17 Mar 2012

Beyond the bunting, is Ireland really bouncing back?

To the outsider, Ireland does not seem like a country which is gripped by a prolonged economic crisis, writes Dr Peter Stafford. But will the Guinness be flowing freely tonight for St Patrick’s day?

Beyond the bunting, is Ireland really bouncing back? (Getty)

Tourists visiting Dublin for St Patrick’s day expecting to see a country gripped by a recession are likely to be disappointed. The pubs and restaurants will be as packed as they always are on the Paddy’s Day bank holiday, and around the country, the economic woes of Ireland are likely to be put to one side for at least one day of national partying. To the outsider, Ireland does not seem like a country which is gripped by a prolonged economic crisis.

In the glass and steel buildings of Dublin’s docklands and its red-brick Georgian squares, business activity still bustles. The commercial heart of Ireland’s capital city looks and feels as thriving as it ever has been. Those in work in Ireland still bring home some of the highest wages in Europe, the tax burden remains low, and compared to other countries, the Irish show some of the highest personal happiness rates in Europe. Prices of everyday goods have fallen from their crazy Celtic Tiger levels and competitiveness is steadily returning to the economy.

Last year 76,000 people left Ireland, an increase of 45 per cent on the previous year.

Furthermore, the EU and IMF paymasters are happy with Ireland’s slow trek to fiscal independence. The lack of visible signs of recession reflects the fact that until now, Ireland has been experiencing a technical banking and accounting recession rather than a real recession; but as time goes on, the impact of two years of austerity and IMF policy direction are beginning to take their toll in a more visible way.

Beyond the bunting, celebration and bustle of a modern European state celebrating its national holiday, society and the economy are struggling. The parish towns and the pubs tonight will be missing a significant cohort of the young men and women who would normally be leading the party. Last year 76,000 people left Ireland, an increase of 45 per cent on the previous year, and with unemployment remaining stubbornly high at 14 per cent, according to Irish migrant advice centres around the world, youth emigration is likely to increase in 2012.

More from Channel 4 News: 'The Irish voter doth protest too little'

A “working overseas” expo in Dublin last week welcomed 12,000 visitors, each queuing for up to four hours to pay €10 to submit their CVs to recruitment companies from Canada, Australia and the UK. According to organisers, 2,000 interviews were held and 250 job offers were made then and there. Plenty of other unemployed young Irish people, motivated by reports from friends enjoying their first ever taste of work overseas, will undoubtedly follow speculatively.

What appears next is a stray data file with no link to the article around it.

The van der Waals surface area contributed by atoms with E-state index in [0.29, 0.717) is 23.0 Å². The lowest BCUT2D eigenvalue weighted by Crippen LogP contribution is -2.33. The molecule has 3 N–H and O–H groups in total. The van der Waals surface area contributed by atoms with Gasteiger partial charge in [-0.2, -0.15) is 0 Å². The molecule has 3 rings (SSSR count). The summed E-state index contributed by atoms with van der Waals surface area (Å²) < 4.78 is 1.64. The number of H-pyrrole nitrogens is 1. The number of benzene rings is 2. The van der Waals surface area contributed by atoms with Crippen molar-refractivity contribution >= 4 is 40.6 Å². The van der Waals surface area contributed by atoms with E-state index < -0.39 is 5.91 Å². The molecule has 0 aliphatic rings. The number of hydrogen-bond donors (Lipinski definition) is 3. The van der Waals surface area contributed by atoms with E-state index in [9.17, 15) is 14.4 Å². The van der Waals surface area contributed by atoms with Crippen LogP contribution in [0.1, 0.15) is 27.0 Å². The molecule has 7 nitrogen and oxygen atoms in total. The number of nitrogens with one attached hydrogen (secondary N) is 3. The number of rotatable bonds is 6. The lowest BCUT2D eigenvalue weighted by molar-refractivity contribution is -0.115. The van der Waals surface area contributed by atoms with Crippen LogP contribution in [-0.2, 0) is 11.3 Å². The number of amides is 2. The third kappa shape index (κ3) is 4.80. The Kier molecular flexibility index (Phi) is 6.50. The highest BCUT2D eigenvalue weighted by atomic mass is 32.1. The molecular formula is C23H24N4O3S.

Sporting chance

Across the west coast of Ireland, around Kerry and Galway, the recession and emigration are having an impact on another embedded way of Irish life – sport. Countless hurling and Gaelic football teams have been unable to complete in local leagues this year because, for the first time in memory, they have been unable to find enough young men to form a team. Instead, in New York alone, 300 people arrive every week from Ireland to seek work; a phenomenon all too redolent of generations past who saw St Patrick’s day from the US.

On a political level, ongoing objection to repaying the debts of Ireland’s failed banks has effectively stalled the year old government’s legislative agenda. Fiscal reforms such as the introduction of an annual property tax, the charging for use of rural septic tanks and cuts to frontline services are being met with heavy objections from a wide coalition of those who oppose piling the debts of Ireland’s banks onto the already high exchequer debt.

The public opposition to the property tax (which the government insists is a local service charge) is reminiscent of the reaction when a similar levy (a community charge) was foisted on an unwelcoming British electorate in the 1980s. The poll tax was, of course, subsequently dropped because of protests. The IMF, however, which can effectively control the government’s legislative priorities, shows little concern for public opposition so long as the books are balanced and the debts repaid.

At a time when Iceland has begun to prosecute the bankers and politicians who held positions of power when its economy collapsed, the inability of Ireland to hold its failed bankers and politicians to account makes hollow the old joke that the only thing which separates Iceland and Ireland is one consonant and six months.

Dr Peter Stafford is an economics and business research analyst.